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Microsoft attacks Gmail over targeted ads policy

07 Feb 2013

Microsoft has launched a public awareness campaign over Google's use of targeted Gmail ads.

Redmond has launched a sponsored study and advertising campaign with the hopes of raising fears over Google's ad serving practices. The campaign comes despite reports that Microsoft offers advertisers similar targeted ad opportunities.

"Emails are personal and people feel that reading through their emails to sell ads is out of bounds," said senior director of online services at Microsoft Stefan Weitz in a statement.

"We honour the privacy of our users, and we are concerned that Google violates that privacy every time an user exchanges messages with someone on Gmail. This campaign is as much about protecting users from Gmail as it is about making sure Gmail users know what Google's doing."

Microsoft claimed Google is skimming through Gmail users' email with the aim of serving up targeted web ads. The firm has released a petition to stop Google's practices.

Along with the petition, Microsoft sponsored a study to gauge consumer awareness of Google's practices. About 52 percent of those surveyed said that they were not aware that online email clients search mail to serve targeted ads.

Furthermore, 88 percent of those surveyed reported that they would disapprove of the practice if it existed. About 83 percent also said they feel targeted ad practices were an invasion of personal privacy.

Microsoft's campaign comes in spite of the fact that the firm also takes part in targeted ad practices. As first spotted by the Wall Street Journal, users general information is collected for ad serving purposes when their account is created.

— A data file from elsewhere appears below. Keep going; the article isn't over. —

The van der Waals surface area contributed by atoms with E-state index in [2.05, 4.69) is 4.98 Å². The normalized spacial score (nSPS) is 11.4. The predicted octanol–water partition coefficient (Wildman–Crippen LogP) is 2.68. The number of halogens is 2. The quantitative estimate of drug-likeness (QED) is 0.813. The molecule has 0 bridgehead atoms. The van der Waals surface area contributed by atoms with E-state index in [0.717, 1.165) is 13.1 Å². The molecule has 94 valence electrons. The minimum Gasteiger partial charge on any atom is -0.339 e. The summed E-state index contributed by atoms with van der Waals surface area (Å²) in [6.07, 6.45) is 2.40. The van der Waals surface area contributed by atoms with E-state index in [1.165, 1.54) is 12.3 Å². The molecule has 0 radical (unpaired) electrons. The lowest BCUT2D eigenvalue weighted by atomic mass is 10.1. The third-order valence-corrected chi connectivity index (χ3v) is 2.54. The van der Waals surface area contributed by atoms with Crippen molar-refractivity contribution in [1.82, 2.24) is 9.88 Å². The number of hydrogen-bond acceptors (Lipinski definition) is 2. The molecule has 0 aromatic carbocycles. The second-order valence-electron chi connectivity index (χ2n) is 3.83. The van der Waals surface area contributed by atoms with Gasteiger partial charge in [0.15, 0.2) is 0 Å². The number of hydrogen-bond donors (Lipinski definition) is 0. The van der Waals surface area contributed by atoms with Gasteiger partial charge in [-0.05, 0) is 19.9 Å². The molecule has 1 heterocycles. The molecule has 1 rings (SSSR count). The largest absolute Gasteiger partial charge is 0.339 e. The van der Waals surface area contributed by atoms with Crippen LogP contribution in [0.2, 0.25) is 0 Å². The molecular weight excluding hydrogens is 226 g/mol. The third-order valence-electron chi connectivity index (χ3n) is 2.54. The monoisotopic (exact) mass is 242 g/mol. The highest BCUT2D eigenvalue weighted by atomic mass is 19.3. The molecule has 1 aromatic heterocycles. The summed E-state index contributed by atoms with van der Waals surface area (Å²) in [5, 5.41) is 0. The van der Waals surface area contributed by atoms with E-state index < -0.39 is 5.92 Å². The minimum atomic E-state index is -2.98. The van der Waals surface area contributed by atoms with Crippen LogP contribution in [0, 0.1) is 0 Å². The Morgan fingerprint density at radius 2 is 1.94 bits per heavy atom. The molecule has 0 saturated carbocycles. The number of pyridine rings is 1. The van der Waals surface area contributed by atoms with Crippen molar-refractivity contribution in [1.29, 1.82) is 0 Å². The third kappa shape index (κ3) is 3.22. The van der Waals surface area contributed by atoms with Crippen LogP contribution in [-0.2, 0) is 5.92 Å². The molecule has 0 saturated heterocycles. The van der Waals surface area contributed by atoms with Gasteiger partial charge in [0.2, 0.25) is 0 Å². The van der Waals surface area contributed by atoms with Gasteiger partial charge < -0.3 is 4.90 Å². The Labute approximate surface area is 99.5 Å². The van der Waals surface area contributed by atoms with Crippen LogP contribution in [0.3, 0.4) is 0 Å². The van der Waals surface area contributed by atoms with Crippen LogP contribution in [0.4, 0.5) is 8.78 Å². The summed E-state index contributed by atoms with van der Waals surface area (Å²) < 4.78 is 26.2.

Information including age, gender, and location are offered to marketers to create targeted ads for end users. Microsoft's own privacy statement outlines the policy in full.

Microsoft does offer an opt-out option for targeted ads. The firm's opt-out option does not stop the firm from collecting data but does prevent Microsoft from sharing that information with advertisers.

This isn't the first time Redmond has come after Google. Last year, the firm slammed the Federal Trade Commission (FTC) for not taking s tougher stance against Google's alleged search monopoly.

V3 contacted Google about the campaign. The firm was unavailable for comment at the time of this writing.

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James Dohnert

James is a freelance writer and editor. In addition to ClickZ, his work has appeared in publications like V3, The Commonwealth Club,, and Shonen Jump magazine. He studied Journalism at Weber State University.

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